In addition to the daily analysis and normal statistical offerings, FanGraphs has some other pretty useful and powerful features. Anchoring a lot of those features are the Depth Charts, which in addition to providing information on their own, power the playoff odds and projected standings we host on the site.
The Depth Charts are pretty simple in theory. They blend together two of the leading projection systems (Steamer and ZiPS) and then scale those projections to our expectations about playing time. The Depth Charts are updated constantly to provide the most up-to-date snapshot possible for the current state of a team, league, or position. You can think of the Depth Charts as the baseline projections for the entire site, as they are the input for the projected standings, playoff odds, and game odds.
How The Depth Charts Work:
Every team has a page on our Depth Charts divided up by position. By rule, we assume a team will get 640 PA from catchers, 700 PA from the other offensive positions, and about 1,500 innings of pitching in some form. Our writers take the rosters of each time and divide up the playing time based on our beliefs about how those players will be used.
If a player gets hurt, we dock their expected playing time. If a player takes the reins when given a chance to start, we bump up their playing time. Our staff constantly monitors news from around the league and updates these expectations in real time. Sometimes a change won’t show up for a few hours, but you will commonly see it reflected within thirty minutes. If you ever see a playing time estimate that looks odd, or if a player has somehow ended up on the wrong team, give one of our writers a shout so we can correct it. August Fagerstrom is our Depth Charts Czar if you want to go straight to the top.
Once we know who is going to play where, then we draw in projections for each player based on Steamer and ZiPS projections. We give equal weight to both systems, so if a player has a .400 projected OBP from Steamer and a .380 projected OBP from ZiPS, we give that player a .390 projected OBP. We call this the “Depth Chart Projection.”
Keep in mind that we get access to the full Steamer projections earlier in the offseason than the full ZiPS projections, so we rely exclusively on Steamer from November to about March. During the season, both systems are used. We make no individual changes to the projections and the only FanGraphs influence in the output comes from our playing time estimates.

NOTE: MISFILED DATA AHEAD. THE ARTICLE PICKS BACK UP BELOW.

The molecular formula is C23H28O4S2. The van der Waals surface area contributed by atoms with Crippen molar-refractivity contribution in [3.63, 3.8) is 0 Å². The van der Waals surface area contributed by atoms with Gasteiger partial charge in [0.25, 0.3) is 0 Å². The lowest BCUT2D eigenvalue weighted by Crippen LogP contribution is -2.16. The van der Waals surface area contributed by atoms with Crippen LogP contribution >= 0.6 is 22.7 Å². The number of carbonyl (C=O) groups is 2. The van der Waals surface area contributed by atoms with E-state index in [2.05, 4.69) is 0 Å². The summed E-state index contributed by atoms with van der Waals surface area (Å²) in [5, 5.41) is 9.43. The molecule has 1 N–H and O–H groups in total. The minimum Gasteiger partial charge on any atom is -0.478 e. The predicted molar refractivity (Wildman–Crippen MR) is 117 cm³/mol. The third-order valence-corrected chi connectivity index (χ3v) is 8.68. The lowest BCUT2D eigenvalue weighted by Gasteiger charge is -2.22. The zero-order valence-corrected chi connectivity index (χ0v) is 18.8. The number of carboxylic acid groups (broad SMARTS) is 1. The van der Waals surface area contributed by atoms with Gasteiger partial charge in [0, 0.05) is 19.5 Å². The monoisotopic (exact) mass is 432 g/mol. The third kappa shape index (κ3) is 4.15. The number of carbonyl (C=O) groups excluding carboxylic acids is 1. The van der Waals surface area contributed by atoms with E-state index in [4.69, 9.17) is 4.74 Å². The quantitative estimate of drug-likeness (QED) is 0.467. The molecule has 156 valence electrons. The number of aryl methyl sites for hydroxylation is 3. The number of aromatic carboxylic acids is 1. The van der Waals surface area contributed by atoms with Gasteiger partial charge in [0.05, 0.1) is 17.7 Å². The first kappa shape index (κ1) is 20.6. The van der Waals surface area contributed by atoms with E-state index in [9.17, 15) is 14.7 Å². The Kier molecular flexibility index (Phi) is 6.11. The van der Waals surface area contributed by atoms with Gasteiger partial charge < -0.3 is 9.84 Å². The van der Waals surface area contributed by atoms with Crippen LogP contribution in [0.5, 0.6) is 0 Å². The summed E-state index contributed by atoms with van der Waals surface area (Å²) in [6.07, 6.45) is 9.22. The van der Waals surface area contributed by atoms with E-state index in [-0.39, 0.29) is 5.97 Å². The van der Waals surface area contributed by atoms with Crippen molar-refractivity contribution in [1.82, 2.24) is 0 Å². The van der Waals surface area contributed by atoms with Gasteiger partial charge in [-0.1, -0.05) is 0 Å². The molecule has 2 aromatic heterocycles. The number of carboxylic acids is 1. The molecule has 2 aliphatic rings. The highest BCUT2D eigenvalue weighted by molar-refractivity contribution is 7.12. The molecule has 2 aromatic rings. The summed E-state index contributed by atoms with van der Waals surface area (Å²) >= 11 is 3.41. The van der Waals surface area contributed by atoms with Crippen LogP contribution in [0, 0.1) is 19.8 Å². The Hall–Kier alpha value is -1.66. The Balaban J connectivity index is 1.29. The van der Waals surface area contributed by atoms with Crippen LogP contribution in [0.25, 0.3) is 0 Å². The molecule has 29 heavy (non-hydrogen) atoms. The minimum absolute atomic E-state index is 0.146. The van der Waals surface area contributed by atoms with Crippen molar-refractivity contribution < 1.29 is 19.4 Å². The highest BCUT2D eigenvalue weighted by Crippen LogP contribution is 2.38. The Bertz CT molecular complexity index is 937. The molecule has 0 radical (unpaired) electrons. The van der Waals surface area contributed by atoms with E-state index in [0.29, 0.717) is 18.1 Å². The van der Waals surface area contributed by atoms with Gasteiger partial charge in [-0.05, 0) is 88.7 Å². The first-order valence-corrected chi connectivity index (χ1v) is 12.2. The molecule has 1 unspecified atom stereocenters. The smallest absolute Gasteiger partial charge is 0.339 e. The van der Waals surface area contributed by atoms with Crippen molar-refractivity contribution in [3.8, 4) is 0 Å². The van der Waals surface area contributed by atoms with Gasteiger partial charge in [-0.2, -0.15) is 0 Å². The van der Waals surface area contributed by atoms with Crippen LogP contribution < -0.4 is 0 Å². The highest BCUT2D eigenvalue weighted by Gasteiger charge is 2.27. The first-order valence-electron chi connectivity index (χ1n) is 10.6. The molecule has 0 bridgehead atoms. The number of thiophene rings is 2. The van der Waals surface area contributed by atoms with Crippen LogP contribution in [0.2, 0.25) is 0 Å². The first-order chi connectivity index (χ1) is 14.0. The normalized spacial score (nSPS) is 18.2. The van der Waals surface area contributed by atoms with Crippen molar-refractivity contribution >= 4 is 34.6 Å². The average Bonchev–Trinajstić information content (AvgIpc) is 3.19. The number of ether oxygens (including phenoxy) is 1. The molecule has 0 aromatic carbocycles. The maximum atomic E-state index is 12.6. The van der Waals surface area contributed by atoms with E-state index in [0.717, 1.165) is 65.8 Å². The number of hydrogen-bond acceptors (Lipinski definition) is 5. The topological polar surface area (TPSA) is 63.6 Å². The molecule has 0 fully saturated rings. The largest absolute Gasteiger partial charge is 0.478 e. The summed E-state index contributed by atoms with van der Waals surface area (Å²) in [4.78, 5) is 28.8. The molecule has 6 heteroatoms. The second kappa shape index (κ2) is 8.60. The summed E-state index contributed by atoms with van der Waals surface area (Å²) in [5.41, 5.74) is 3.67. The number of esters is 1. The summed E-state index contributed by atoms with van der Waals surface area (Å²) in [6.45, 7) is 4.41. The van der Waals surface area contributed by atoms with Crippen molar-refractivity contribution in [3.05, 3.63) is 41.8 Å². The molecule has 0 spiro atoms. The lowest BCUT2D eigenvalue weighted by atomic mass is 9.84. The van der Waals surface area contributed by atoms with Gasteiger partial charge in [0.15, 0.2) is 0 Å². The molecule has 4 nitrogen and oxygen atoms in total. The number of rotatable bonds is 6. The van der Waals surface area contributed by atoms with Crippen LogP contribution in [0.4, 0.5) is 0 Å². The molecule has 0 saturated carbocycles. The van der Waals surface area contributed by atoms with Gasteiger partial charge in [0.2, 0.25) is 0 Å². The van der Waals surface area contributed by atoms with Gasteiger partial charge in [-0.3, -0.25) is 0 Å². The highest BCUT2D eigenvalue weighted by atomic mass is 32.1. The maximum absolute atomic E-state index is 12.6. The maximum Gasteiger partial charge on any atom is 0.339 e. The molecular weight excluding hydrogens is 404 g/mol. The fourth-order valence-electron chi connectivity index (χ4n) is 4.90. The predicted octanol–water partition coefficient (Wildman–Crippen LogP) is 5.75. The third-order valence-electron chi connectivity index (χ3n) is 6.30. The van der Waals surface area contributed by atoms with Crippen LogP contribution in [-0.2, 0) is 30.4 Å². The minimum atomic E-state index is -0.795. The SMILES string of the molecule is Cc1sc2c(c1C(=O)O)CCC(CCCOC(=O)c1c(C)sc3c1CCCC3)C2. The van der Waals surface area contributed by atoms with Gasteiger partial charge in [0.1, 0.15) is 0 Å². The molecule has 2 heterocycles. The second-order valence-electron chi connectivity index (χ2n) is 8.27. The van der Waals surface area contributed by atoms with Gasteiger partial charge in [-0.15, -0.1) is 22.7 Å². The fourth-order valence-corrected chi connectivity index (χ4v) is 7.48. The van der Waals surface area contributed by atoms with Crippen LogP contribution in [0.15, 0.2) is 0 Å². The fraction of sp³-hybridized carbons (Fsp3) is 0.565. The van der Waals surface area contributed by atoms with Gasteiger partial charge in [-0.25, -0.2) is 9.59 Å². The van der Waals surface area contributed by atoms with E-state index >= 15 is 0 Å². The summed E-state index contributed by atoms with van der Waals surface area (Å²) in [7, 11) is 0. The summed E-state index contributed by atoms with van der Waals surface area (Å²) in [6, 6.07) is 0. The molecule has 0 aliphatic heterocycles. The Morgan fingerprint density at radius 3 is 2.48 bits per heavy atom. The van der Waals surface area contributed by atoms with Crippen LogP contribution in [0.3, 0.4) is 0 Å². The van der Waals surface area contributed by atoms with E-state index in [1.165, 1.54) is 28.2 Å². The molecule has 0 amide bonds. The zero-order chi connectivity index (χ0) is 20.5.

What The Depth Charts Show:
As far as the basic Depth Charts are concerned, there are essentially three different views. You can look at a team’s Depth Chart, you can look at the league Depth Charts by position, and you can look at the summary data of both of those at one.
Keep in mind that the Depth Charts are showing what we expect to happen for the rest of the season, not the stat line we expect them to end the season with. If a player has a .400 OBP through 40 games, we are showing what we expect their OBP to be from Game 41 to Game 162. The Depth Charts are about future performance.
As far as viewing options, you can look at the Depth Charts in team view, in position view, or in summary view. In team view, you get a breakdown of a single team by position, meaning on the Blue Jays page there’s a box for catchers, first basemen, etc. Each team also has a box for all positional players and all pitchers, as well as a box on the right that shows you where they stand overall compared to the rest of the league.
In position view, you can look every team’s Depth Chart at any one position. For example, here is the page for catchers. This allows you to compare positions around the league and see which group of backstops is most valuable. Obviously these rankings are based on the projection systems and our playing time estimates, so if you believe playing time will shake out differently that we do, you might expect to see a different overall ranking.
Finally, this handy grid collapses those two views into one. You can’t see all of the players in that view, but it puts together each team’s expected WAR at each position so that you can quickly compare how teams and positions stack up against each other.
Using The Depth Charts:
The Depth Charts are very useful for a couple of reasons. First, they blend two projection systems together without you having to do any of the work, and that’s helpful because aggregate projections are better than any one system. As an added bonus, under the Projections tab at the top of any site page, you can find a link that takes you to the Depth Charts projections as a normal table of statistics without the team and positional dividers.
Second, playing time is controlled by humans. While projection systems are much better than people at forecasting performance, projection systems aren’t very good at figuring out how much playing time a player is actually going to get. Finally, the Depth Charts gather a lot of information in one place. We’ve had projections on the site for years, but having them built into the system like this allows you to make a lot of comparisons and see where teams are strong or weak.
Keep in mind that the Depth Charts are only as good as the inputs. If you don’t like Steamer, ZiPS, or our estimates of playing time, you might not find them useful.
These Depth Charts are the backbone of some of our other features, as well. Our rest-of-season projections and playoff odds are built using the Depth Charts to determine the quality of the teams involved the rest of the season’s games.
Neil Weinberg is the Site Educator at FanGraphs and can be found writing enthusiastically about the Detroit Tigers at New English D. Follow and interact with him on Twitter @NeilWeinberg44.